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A Busy Life For Indian Lady

Joan Beatty

SASKATCHEWAN INDIAN      MARCH 1974      v04 n03 p22  
Joan Beatty writes of Deschambeault's "Nookum" who is loved and respected by all who know her

Deschambeault Lake - In her late seventies and known to everyone around the settlement, Indian or white, as "Nookom", Mrs. Angelique Ballentyne of the Peter Ballentyne Band lives with her daughter, Mrs. Florence Custer, and two grandchildren, Susan and Alec, in a new typically constructed Indian Affairs home.

"Nookom" who lived for a number of years in a small log house built by one of her sons, said, she found their new home strange and awkwardly "roomy" at first.

After her second husband, Peter Ballentyne, who was grandson of the first Chief of the Band, died, she trapped and sold furs for many years.

While the Evangelical Mission at Deschambeault was still open for services, she never failed to go to church every Sunday although she had to walk about a mile to get there. Even now barely able to walk because of crippling arthritis, she never misses going to Holy Communion and services held regularly at the local Anglican Church.

She still goes and buys groceries at the local Co-op Store with the monthly pension she receives. Usually one of her many grandchildren will help her and sometimes pulls her on the sleigh, sliding down hills, which she finds extremely funny.

"Nookom" doesn't speak the English language fluently but can usually get a message across with the few words she does know and is surprisingly not shy to use as is typical of most Indian, people.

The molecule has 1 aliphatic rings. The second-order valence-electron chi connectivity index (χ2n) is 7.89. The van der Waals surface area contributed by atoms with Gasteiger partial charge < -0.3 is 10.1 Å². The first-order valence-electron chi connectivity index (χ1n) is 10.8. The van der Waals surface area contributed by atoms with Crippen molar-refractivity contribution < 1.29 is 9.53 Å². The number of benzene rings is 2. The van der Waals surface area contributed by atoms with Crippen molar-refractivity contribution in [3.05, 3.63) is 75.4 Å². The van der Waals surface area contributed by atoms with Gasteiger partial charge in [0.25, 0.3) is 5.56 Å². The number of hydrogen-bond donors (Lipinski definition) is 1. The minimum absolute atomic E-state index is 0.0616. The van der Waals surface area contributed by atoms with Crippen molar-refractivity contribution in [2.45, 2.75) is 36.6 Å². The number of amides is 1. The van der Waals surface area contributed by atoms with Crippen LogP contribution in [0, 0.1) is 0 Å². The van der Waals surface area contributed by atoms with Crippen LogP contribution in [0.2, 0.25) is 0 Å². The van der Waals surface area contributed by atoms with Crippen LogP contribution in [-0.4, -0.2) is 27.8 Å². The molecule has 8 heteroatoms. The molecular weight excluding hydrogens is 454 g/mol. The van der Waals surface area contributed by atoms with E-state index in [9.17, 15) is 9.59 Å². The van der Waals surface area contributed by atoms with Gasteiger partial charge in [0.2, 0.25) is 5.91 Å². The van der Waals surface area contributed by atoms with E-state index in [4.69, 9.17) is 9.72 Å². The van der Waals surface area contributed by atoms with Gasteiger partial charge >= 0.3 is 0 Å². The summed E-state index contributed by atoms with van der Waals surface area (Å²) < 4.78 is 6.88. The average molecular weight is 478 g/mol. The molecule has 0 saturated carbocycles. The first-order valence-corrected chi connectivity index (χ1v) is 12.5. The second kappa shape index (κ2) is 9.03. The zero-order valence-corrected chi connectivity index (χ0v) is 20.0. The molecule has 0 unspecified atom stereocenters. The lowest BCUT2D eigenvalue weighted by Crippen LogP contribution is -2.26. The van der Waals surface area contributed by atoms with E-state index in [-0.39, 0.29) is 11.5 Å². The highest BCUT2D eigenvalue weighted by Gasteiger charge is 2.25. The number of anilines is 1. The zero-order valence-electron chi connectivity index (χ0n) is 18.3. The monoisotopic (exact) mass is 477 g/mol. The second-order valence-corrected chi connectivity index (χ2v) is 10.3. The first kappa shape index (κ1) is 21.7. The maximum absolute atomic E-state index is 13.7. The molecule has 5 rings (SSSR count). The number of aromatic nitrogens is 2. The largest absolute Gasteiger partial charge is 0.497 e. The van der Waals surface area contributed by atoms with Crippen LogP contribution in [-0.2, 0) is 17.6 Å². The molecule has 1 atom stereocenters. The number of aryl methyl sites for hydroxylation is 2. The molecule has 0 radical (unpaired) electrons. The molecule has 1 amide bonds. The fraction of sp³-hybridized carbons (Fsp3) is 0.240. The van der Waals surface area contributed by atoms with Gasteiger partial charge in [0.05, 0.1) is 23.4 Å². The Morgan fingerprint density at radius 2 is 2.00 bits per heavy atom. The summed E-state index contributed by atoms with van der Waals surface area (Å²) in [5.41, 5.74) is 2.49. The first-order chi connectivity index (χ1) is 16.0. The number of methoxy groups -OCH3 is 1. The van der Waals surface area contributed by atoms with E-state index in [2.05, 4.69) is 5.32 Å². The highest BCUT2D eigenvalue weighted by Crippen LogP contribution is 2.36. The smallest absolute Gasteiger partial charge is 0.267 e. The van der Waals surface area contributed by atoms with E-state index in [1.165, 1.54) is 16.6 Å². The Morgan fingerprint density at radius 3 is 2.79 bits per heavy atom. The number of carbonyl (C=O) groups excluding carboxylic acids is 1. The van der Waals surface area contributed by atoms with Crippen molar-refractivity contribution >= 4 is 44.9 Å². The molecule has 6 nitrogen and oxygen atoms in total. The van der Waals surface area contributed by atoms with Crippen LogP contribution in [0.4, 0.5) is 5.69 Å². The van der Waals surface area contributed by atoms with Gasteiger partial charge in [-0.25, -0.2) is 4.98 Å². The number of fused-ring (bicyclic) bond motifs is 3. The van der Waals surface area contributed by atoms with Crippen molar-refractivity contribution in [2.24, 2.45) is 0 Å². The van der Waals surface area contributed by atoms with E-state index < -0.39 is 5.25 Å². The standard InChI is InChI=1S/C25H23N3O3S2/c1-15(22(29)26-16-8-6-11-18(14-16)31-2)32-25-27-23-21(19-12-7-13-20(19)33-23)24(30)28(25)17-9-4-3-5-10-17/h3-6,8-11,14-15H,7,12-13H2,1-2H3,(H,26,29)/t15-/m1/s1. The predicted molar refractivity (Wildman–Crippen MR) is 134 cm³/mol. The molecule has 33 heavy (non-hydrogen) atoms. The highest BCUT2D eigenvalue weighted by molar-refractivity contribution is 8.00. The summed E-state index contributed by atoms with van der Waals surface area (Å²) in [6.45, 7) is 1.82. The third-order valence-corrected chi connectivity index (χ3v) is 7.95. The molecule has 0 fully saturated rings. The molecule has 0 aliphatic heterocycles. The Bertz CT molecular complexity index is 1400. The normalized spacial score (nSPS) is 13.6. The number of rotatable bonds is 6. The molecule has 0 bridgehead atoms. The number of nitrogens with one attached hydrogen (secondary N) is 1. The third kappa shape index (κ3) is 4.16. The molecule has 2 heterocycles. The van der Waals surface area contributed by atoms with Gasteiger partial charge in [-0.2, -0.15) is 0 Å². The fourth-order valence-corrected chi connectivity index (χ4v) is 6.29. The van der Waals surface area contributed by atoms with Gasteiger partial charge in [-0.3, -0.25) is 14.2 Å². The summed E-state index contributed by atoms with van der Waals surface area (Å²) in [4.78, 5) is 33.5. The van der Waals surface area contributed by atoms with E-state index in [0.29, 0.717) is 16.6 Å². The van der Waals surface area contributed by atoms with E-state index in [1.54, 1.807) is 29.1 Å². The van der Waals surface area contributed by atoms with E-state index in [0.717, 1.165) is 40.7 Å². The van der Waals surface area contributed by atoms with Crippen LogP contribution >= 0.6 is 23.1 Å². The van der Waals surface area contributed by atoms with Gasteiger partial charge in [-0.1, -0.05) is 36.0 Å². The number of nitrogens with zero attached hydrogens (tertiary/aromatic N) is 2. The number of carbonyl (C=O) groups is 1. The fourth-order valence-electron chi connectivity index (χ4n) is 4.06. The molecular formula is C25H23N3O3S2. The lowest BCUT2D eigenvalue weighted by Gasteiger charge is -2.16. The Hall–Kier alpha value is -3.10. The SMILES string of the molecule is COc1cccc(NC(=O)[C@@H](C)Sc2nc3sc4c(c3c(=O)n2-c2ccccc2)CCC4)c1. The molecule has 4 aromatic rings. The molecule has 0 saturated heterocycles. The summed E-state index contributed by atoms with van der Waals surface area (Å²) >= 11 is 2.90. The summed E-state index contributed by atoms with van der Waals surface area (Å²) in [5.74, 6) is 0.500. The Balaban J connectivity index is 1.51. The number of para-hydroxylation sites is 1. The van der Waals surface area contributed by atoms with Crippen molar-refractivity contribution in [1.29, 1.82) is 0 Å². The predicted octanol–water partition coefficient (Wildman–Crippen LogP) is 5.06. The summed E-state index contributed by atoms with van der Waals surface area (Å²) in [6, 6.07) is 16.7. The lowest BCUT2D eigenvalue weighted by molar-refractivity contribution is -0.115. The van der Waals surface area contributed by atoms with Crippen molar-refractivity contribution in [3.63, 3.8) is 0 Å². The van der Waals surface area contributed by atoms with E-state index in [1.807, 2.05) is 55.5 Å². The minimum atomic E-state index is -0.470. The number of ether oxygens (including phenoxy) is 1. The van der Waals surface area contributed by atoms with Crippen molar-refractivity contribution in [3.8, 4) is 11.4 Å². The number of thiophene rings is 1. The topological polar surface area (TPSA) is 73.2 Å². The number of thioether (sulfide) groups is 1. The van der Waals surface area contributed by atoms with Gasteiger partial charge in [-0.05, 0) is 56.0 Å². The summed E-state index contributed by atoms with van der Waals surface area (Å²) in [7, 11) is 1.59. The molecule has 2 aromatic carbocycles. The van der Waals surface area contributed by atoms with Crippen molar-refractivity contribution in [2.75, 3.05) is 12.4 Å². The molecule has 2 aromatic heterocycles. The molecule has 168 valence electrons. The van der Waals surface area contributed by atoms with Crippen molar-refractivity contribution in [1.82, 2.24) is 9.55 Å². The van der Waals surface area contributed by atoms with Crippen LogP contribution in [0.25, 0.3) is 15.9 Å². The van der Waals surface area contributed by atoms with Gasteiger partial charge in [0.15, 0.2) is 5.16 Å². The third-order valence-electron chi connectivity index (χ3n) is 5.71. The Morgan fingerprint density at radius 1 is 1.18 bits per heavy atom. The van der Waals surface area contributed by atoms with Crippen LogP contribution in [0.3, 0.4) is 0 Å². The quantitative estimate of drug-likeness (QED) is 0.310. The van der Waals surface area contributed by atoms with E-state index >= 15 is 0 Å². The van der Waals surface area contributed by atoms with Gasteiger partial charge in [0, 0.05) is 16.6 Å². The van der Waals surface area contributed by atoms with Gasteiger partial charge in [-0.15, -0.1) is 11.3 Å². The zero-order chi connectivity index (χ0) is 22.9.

Even though her eyesight is not very good anymore, she still does a bit of bead work and is one of the few left who can make beautiful baskets made out of birch bark which she decorates with tree roots dyed in various colours. Over the years, her baskets have been in strong demand and still are.

During her lifetime, she has delivered many babies and is still one of the first to be called upon when someone in the settlement has a baby or becomes seriously ill. Many times with her presence, she has brought comfort to those who lost loved ones.

"Nookom" often recalls the days her family used to move from place to place, trapping, fishing, and making camp where there was food available.

Many times, her grandchildren and great grand children will set around her fascinated with the stories she tells of the olden days when there were no stores, no ski-doos or roads, and only birch bark canoes and the peddler, who along with his trades, might bring news of a cousin or a friend.

One of everyone's favourite times is when she talks about "Widigoo", a man who had a bad dream and turned into a werewolf, killing and eating people. The only ones who could defeat them were the ones who were blessed with super human powers. "Widigoo" was afraid of the Bible," Nookom said.

With all the hard as well as good times she has lived through, "Nookom" is loved and respected by everyone who knows her for her wisdom and guidance and steadying force she provides to the community of Deschambeault.

In the center is Angelique Ballentyne with her grandson, Alec Person to the left is one of her daughters, Florence Custer, who she stays with, and to the right is another daughter, Sophie Sewap
In the center is Angelique Ballentyne with her grandson, Alec Person to the left is one of her daughters, Florence Custer, who she stays with, and to the right is another daughter, Sophie Sewap.